The National Rural Education Association and the Rural Schools Collaborative are proud to announce that Andrea Wood, English teacher at Moorcroft High School, is the recipient of the Grants in Place National Signature Grant Award. Wood will receive a $2,500 award to support Digital Stories of Rural Wyoming, a student-centered research, writing, and media effort that is grounded in community.
Dr. Allen Pratt, executive director of the NREA, lauded Wood's winning project. "This was a wonderfully written proposal that exemplifies the kind of place-based student engagement we were looking for. The NREA looks forward to working with the Rural Schools Collaborative to share the stories that will be created by Andrea's students." Jim Beddow, RSC chair, echoed Pratt's sentiments, "It is our hope that this kind of excellent place-based scholarship will encourage other rural teachers to explore how they and their students can impact rural communities through thoughtful academic work with a public purpose."
Wood, who grew up in rural Wyoming, has developed a project that is truly collaborative. In addition to partnering with several local and regional organizations, the project has matching support of $2,500. This element of collaboration is essential to Digital Stories of Rural Wyoming, and the cooperative nature of the project is clearly articulated in Wood's proposal:
Moorcroft High School serves approximately 180 students in a small, rural community of northeastern Wyoming. As the English teacher, I look for highly engaging, technology driven curriculum that fits the rural and remote characteristics of my school and community. Place-based education within the context of project based learning, as applied through digital storytelling fits perfectly.
In this project, Moorcroft High School students, collaborating with the Crook County Promotion Board, the Texas Trails Museum and other community entities will research, write and record a series of digital stories (walking/driving tours) for Moorcroft, Wyoming and the surrounding ranch lands. Every place has a story; it is up to the students to give the world the story of OUR place. This is our way of helping people find a connection to our community beyond a route on a lonely highway from here to there.
Our area has a rich ranching and railroad history, but it is not always known or appreciated by our youth or newcomers to our community. This project offers an opportunity to learn and share those stories in our student's own voices. Their final products, recorded by the students themselves, will be included in the official TravelStorys (www.travelstorys.com) app for download by locals and tourists. This project is designed to increase student knowledge of their community and history through collaboration and authentic product development resulting in a greater appreciation for the culture and history of our area, an improved connection to our current community and increased tourist visitation leading to local economic impact.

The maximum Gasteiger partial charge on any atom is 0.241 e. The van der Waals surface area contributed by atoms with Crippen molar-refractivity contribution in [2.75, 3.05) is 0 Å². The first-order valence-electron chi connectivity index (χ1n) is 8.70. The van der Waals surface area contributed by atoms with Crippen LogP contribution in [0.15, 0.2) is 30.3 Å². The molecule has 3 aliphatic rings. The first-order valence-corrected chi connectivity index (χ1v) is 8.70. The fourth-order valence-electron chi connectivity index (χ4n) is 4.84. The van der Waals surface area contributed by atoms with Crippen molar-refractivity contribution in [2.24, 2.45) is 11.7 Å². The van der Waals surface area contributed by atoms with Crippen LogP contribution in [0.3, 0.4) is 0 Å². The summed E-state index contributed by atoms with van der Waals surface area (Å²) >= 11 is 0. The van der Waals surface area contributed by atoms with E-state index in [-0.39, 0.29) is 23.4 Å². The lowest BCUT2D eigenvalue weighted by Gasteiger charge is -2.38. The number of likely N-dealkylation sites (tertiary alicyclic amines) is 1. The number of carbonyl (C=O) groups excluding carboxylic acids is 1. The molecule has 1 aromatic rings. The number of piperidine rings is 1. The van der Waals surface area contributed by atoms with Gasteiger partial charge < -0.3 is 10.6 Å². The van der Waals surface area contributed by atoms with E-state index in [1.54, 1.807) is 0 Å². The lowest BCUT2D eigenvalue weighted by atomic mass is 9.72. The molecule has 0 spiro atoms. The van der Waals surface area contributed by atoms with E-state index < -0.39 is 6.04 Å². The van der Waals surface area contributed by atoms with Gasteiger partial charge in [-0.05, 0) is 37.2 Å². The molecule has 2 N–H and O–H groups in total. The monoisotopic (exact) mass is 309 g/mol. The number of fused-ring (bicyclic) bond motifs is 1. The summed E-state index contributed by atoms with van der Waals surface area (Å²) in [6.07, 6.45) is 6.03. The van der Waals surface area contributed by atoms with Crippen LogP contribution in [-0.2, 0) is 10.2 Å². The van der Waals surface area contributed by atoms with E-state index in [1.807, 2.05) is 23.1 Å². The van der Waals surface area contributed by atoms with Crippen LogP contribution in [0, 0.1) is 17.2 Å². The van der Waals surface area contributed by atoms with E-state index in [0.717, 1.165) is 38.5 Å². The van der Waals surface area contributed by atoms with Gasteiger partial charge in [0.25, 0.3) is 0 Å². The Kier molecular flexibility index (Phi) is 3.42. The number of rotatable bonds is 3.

The Rural Schools Collaborative wants to thank Dr. Pratt and the NREA board of directors for co-sponsoring the National Signature Grant Award, which is a featured component of the 2018-19 Grants in Place program. Since 2015 Grants in Place partners have awarded more than $400,000 to rural teachers and schools in support of place-based education and community-centered learning.
Andrea Driskill Wood was raised at the foot of Devils Tower National Monument, in rural Wyoming, as the seventh generation on her family’s Campstool Ranch. She grew up working at both the ranch and her grandmother’s business, the Devils Tower KOA, where she learned the importance of the agriculture and tourism industries.
She graduated from Hulett High School where she was active in volleyball, basketball and track as well as FFA. She went on to Laramie County Community College where she served as the Wyoming State FFA Association Reporter and student body president. After graduation she moved home and spent a year working in the Crook County school systems as a para-educator Her time there cemented her desire to become a teacher and she went in to earn teaching degrees and certifications from the University of Wyoming, Chadron State College and Black Hills State University. After teaching in Upton and Gillette, Wyoming, she returned to Crook County as the English Language Arts 9-10 teacher and Yearbook advisor at Moorcroft High School.
Wood strongly believes in the value of place based education as a means to help students gain a greater understanding of themselves, their communities and the legacies that define each. Place Based Education offers opportunities for students to immerse themselves in the history and culture of their home regions while learning critical reading, writing and speaking skills.
This project, in particular, provides structured guidance in research, narrative writing and speaking for students as they develop authentic projects for the Travel Storys app, available on Android and iOS platforms. These stories, available to anyone who downloads the app, will pay homage to the unique history of rural, northeastern Wyoming and the people who paved the way for current generations.
She lives with her husband and two small children on his family’s Deer Creek Ranch north of Moorcroft.
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